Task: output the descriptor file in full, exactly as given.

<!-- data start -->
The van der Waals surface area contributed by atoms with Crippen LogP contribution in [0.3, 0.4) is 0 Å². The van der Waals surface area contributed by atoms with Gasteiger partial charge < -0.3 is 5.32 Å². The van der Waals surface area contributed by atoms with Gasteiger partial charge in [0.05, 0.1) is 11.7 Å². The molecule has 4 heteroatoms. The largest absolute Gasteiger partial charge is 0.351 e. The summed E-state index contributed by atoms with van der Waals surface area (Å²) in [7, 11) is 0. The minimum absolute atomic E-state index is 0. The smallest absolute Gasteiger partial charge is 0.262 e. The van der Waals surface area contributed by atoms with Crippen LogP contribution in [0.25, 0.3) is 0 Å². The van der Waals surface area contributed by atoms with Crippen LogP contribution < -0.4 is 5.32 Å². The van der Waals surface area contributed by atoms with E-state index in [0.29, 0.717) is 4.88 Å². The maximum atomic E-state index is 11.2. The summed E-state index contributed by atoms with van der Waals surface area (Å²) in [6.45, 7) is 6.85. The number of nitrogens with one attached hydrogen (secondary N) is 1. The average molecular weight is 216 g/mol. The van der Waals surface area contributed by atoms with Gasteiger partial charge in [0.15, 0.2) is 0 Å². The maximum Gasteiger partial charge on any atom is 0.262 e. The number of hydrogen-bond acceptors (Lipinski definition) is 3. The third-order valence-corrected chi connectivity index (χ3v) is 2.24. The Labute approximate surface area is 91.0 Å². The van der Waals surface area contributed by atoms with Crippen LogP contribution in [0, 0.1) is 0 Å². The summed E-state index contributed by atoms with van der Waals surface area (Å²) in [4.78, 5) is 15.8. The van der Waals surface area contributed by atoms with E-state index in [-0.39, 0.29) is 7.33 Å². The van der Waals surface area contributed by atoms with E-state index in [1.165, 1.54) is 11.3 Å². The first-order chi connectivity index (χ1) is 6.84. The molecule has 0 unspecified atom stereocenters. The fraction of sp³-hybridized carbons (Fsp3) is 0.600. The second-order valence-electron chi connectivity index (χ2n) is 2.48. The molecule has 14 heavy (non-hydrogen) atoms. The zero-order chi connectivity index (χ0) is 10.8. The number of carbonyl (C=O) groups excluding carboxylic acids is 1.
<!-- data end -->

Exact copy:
The van der Waals surface area contributed by atoms with Crippen LogP contribution in [0.3, 0.4) is 0 Å². The van der Waals surface area contributed by atoms with Gasteiger partial charge < -0.3 is 5.32 Å². The van der Waals surface area contributed by atoms with Gasteiger partial charge in [0.05, 0.1) is 11.7 Å². The molecule has 4 heteroatoms. The largest absolute Gasteiger partial charge is 0.351 e. The summed E-state index contributed by atoms with van der Waals surface area (Å²) in [7, 11) is 0. The minimum absolute atomic E-state index is 0. The smallest absolute Gasteiger partial charge is 0.262 e. The van der Waals surface area contributed by atoms with Crippen LogP contribution in [0.25, 0.3) is 0 Å². The van der Waals surface area contributed by atoms with Crippen LogP contribution < -0.4 is 5.32 Å². The van der Waals surface area contributed by atoms with E-state index in [0.29, 0.717) is 4.88 Å². The maximum atomic E-state index is 11.2. The summed E-state index contributed by atoms with van der Waals surface area (Å²) in [6.45, 7) is 6.85. The number of nitrogens with one attached hydrogen (secondary N) is 1. The average molecular weight is 216 g/mol. The van der Waals surface area contributed by atoms with Gasteiger partial charge in [0.15, 0.2) is 0 Å². The maximum Gasteiger partial charge on any atom is 0.262 e. The number of hydrogen-bond acceptors (Lipinski definition) is 3. The third-order valence-corrected chi connectivity index (χ3v) is 2.24. The Labute approximate surface area is 91.0 Å². The van der Waals surface area contributed by atoms with Crippen LogP contribution in [0, 0.1) is 0 Å². The summed E-state index contributed by atoms with van der Waals surface area (Å²) in [4.78, 5) is 15.8. The van der Waals surface area contributed by atoms with E-state index in [-0.39, 0.29) is 7.33 Å². The van der Waals surface area contributed by atoms with E-state index in [1.165, 1.54) is 11.3 Å². The first-order chi connectivity index (χ1) is 6.84. The molecule has 0 unspecified atom stereocenters. The fraction of sp³-hybridized carbons (Fsp3) is 0.600. The second-order valence-electron chi connectivity index (χ2n) is 2.48. The molecule has 14 heavy (non-hydrogen) atoms. The zero-order chi connectivity index (χ0) is 10.8. The number of carbonyl (C=O) groups excluding carboxylic acids is 1.